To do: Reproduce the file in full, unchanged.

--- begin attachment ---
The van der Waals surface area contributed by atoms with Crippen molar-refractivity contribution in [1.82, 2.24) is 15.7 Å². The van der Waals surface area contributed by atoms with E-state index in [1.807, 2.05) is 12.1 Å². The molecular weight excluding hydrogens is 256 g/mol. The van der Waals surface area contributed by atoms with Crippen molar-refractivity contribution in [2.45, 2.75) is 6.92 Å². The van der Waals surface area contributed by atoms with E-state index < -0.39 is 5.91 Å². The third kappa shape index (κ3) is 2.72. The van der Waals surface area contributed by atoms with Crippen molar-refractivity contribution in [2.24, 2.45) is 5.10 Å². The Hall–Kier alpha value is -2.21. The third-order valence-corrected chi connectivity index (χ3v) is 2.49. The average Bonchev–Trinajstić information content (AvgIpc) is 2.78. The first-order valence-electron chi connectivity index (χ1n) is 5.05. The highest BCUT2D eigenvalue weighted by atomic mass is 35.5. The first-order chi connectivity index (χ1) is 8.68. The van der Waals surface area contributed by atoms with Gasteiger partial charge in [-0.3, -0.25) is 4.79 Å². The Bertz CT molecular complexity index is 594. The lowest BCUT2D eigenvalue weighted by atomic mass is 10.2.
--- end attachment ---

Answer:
The van der Waals surface area contributed by atoms with Crippen molar-refractivity contribution in [1.82, 2.24) is 15.7 Å². The van der Waals surface area contributed by atoms with E-state index in [1.807, 2.05) is 12.1 Å². The molecular weight excluding hydrogens is 256 g/mol. The van der Waals surface area contributed by atoms with Crippen molar-refractivity contribution in [2.45, 2.75) is 6.92 Å². The van der Waals surface area contributed by atoms with E-state index < -0.39 is 5.91 Å². The third kappa shape index (κ3) is 2.72. The van der Waals surface area contributed by atoms with Crippen molar-refractivity contribution in [2.24, 2.45) is 5.10 Å². The Hall–Kier alpha value is -2.21. The third-order valence-corrected chi connectivity index (χ3v) is 2.49. The average Bonchev–Trinajstić information content (AvgIpc) is 2.78. The first-order valence-electron chi connectivity index (χ1n) is 5.05. The highest BCUT2D eigenvalue weighted by atomic mass is 35.5. The first-order chi connectivity index (χ1) is 8.68. The van der Waals surface area contributed by atoms with Gasteiger partial charge in [-0.3, -0.25) is 4.79 Å². The Bertz CT molecular complexity index is 594. The lowest BCUT2D eigenvalue weighted by atomic mass is 10.2.